The World Bank's research is intended to address critical issues and problems facing member governments in developing and transition economies. How can the governments of the poorest countries generate enough revenue to provide the education and health services essential to reducing poverty and promoting growth and development? How can poor countries attract investors to build the infrastructure their economies need? How can they develop systems to bring clean water to the 2 billion people without it today? How can they train teachers and bring to class the 115 million children who have not yet received any education? And how can rich countries be persuaded to lower market barriers, helping to reverse the decline in export prices for poor countries that has left them earning less from trade today than in the 1970s? These are the types of questions that are addressed in this edition of 'The World Bank Research Program: Abstracts from Current Studies'. This volume reports on research projects initiated, under way, or completed from July 2003 through June 2004. It covers 151 research projects on several broad development related issues, including agriculture, health, education, environment, infrastructure, investment climate, and more. The abstract for each project describes the questions addressed, the analytic methods used, the findings to date, and policy implications.But our understanding of the unique corporate governance challenges in emerging market economies remains limited. ... Responsibility: Development Research Group, Finance Team a Leora Klapper ... The survey findings and research made a substantial contribution to the World Banka#39;s World Development Report 2005: A Better Investment Climate for ... Sales lost as a result of crime, bribes, power outages, regulatory burdens, and weak contract enforcement amount to 8 percent inanbsp;...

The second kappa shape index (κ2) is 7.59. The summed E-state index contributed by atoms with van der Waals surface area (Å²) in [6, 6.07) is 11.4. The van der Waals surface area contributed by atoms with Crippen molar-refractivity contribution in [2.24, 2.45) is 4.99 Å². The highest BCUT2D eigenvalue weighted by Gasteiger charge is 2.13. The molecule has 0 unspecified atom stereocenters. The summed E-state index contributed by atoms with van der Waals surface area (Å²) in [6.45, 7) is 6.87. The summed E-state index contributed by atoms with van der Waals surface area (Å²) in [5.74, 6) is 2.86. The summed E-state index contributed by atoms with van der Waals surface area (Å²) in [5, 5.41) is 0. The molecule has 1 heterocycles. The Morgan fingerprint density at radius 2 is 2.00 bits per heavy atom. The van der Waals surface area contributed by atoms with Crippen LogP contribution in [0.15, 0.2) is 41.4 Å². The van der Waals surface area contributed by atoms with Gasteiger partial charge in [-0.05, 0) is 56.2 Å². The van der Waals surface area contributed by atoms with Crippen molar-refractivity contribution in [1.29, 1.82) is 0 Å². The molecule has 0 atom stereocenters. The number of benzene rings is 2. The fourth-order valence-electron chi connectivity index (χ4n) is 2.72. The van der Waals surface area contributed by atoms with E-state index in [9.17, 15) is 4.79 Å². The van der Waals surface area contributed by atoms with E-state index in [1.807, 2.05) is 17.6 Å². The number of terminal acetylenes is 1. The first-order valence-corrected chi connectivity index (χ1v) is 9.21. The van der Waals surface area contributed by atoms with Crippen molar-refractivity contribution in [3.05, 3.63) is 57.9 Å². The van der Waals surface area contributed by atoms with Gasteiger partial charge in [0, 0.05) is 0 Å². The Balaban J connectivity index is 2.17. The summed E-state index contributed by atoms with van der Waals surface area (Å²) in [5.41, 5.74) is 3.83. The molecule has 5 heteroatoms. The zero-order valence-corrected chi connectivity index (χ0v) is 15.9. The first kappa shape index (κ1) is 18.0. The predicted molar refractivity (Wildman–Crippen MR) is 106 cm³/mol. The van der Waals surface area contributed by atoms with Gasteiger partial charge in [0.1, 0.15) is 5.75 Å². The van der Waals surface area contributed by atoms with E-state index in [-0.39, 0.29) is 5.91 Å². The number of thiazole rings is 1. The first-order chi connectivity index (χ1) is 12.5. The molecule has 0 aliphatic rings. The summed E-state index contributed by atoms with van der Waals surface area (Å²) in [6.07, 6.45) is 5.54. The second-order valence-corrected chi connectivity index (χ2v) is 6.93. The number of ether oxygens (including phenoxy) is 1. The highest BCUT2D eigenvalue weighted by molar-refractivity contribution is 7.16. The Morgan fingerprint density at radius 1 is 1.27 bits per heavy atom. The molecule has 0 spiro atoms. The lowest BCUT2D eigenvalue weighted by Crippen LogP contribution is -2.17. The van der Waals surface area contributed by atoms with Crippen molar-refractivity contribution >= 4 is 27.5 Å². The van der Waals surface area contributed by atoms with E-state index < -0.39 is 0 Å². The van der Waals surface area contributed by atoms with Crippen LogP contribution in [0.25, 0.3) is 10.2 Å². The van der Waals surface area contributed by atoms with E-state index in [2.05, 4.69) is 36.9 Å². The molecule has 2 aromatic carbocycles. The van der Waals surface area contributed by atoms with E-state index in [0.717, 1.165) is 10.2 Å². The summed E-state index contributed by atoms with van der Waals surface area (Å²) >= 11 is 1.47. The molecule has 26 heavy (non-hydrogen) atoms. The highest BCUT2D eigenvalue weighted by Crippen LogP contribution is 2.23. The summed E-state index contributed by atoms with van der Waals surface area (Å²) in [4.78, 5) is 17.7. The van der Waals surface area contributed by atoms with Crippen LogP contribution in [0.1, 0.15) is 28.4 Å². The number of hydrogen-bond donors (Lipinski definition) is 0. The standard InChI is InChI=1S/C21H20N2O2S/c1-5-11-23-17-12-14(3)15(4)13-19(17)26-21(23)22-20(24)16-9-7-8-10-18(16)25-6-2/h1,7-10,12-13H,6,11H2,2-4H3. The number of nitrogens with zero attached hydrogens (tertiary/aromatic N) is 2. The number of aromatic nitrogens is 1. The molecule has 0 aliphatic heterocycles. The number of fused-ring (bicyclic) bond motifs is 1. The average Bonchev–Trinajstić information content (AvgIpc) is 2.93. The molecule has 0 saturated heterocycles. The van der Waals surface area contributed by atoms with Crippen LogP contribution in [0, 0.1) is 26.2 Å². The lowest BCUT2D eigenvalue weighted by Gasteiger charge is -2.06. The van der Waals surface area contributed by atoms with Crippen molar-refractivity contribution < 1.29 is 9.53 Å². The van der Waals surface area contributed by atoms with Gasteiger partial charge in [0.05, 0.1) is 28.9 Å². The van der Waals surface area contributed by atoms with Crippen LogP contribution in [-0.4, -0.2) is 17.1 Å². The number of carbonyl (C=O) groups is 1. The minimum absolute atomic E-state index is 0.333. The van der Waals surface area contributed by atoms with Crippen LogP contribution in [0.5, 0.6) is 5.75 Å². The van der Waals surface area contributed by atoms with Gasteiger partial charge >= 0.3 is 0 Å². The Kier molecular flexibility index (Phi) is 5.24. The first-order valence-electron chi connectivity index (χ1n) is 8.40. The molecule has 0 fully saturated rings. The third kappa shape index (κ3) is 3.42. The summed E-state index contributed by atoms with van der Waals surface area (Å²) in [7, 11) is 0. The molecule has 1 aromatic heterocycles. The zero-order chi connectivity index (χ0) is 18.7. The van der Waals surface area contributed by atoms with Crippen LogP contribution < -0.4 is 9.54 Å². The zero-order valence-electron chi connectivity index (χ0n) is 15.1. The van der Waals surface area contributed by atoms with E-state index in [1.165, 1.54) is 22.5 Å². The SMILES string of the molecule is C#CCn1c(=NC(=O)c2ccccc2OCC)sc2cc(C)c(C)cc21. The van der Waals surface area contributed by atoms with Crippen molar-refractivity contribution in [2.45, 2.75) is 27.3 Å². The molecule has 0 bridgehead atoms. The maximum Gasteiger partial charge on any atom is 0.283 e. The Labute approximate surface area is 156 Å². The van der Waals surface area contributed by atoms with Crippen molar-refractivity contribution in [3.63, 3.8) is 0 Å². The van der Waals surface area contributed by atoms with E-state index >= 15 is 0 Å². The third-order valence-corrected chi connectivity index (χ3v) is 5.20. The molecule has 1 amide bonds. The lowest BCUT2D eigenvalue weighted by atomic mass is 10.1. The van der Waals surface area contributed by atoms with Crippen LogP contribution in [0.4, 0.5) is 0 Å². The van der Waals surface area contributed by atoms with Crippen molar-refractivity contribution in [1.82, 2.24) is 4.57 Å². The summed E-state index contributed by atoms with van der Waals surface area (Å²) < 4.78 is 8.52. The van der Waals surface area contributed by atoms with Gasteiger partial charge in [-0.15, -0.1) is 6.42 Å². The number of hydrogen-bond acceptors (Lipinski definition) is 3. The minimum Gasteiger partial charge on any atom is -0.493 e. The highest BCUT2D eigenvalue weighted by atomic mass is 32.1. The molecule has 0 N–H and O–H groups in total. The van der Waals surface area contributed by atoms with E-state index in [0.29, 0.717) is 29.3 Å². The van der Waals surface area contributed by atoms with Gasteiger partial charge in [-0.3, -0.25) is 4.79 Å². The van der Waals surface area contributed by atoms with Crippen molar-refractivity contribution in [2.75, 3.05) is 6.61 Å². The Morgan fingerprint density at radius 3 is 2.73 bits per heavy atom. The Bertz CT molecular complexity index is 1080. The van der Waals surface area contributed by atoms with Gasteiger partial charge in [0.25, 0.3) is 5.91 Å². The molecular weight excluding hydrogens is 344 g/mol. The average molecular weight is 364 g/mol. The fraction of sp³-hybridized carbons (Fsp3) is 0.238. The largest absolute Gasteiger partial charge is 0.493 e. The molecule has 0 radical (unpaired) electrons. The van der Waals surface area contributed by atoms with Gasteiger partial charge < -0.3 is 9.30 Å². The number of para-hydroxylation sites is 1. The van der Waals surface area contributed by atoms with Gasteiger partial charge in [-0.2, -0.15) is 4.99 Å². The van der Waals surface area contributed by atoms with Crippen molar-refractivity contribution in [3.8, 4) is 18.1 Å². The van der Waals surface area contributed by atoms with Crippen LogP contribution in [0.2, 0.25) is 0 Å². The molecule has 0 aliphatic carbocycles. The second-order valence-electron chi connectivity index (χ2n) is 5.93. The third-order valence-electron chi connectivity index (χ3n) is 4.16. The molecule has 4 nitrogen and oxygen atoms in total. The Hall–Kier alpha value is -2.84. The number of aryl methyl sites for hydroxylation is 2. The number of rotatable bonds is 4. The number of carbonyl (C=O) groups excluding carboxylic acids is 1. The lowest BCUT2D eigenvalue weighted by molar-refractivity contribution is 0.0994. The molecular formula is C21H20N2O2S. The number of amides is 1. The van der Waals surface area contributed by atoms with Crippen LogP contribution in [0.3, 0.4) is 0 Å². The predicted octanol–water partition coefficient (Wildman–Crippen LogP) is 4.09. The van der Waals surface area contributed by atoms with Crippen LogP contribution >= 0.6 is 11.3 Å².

|Title||:||The World Bank Research Program 2004|
|Publisher||:||World Bank Publications - 2005-01-01|